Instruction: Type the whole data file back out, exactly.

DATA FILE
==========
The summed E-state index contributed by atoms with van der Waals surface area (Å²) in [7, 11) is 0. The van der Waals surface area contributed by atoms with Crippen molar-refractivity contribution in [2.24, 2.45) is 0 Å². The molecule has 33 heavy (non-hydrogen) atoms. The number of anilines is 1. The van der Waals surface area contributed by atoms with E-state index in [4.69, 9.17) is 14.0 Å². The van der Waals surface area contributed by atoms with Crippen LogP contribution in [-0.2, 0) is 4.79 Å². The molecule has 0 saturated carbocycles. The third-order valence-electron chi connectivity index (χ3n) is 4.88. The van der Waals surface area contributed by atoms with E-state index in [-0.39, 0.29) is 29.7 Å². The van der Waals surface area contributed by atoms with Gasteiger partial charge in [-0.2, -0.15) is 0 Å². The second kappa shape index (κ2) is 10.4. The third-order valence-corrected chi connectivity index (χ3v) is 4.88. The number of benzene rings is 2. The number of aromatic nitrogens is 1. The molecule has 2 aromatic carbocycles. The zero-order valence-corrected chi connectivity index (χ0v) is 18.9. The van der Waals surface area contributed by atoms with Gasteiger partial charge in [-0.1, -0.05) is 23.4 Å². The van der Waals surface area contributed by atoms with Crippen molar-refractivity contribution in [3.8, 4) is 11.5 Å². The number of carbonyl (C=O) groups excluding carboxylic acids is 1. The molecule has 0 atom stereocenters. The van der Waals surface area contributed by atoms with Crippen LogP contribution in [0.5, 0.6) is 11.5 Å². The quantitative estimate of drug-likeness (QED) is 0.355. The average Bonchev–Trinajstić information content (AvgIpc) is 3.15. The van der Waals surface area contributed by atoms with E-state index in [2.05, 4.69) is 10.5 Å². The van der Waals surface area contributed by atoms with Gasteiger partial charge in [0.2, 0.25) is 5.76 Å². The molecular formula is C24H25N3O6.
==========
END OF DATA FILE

The summed E-state index contributed by atoms with van der Waals surface area (Å²) in [7, 11) is 0. The van der Waals surface area contributed by atoms with Crippen molar-refractivity contribution in [2.24, 2.45) is 0 Å². The molecule has 33 heavy (non-hydrogen) atoms. The number of anilines is 1. The van der Waals surface area contributed by atoms with E-state index in [4.69, 9.17) is 14.0 Å². The van der Waals surface area contributed by atoms with Crippen LogP contribution in [-0.2, 0) is 4.79 Å². The molecule has 0 saturated carbocycles. The third-order valence-electron chi connectivity index (χ3n) is 4.88. The van der Waals surface area contributed by atoms with E-state index in [-0.39, 0.29) is 29.7 Å². The van der Waals surface area contributed by atoms with Gasteiger partial charge in [-0.2, -0.15) is 0 Å². The second kappa shape index (κ2) is 10.4. The third-order valence-corrected chi connectivity index (χ3v) is 4.88. The number of benzene rings is 2. The number of aromatic nitrogens is 1. The molecule has 2 aromatic carbocycles. The zero-order valence-corrected chi connectivity index (χ0v) is 18.9. The van der Waals surface area contributed by atoms with Gasteiger partial charge in [-0.1, -0.05) is 23.4 Å². The van der Waals surface area contributed by atoms with Crippen molar-refractivity contribution in [3.8, 4) is 11.5 Å². The number of carbonyl (C=O) groups excluding carboxylic acids is 1. The molecule has 0 atom stereocenters. The van der Waals surface area contributed by atoms with Crippen LogP contribution in [0.5, 0.6) is 11.5 Å². The quantitative estimate of drug-likeness (QED) is 0.355. The average Bonchev–Trinajstić information content (AvgIpc) is 3.15. The van der Waals surface area contributed by atoms with E-state index in [2.05, 4.69) is 10.5 Å². The van der Waals surface area contributed by atoms with Gasteiger partial charge in [0.2, 0.25) is 5.76 Å². The molecular formula is C24H25N3O6.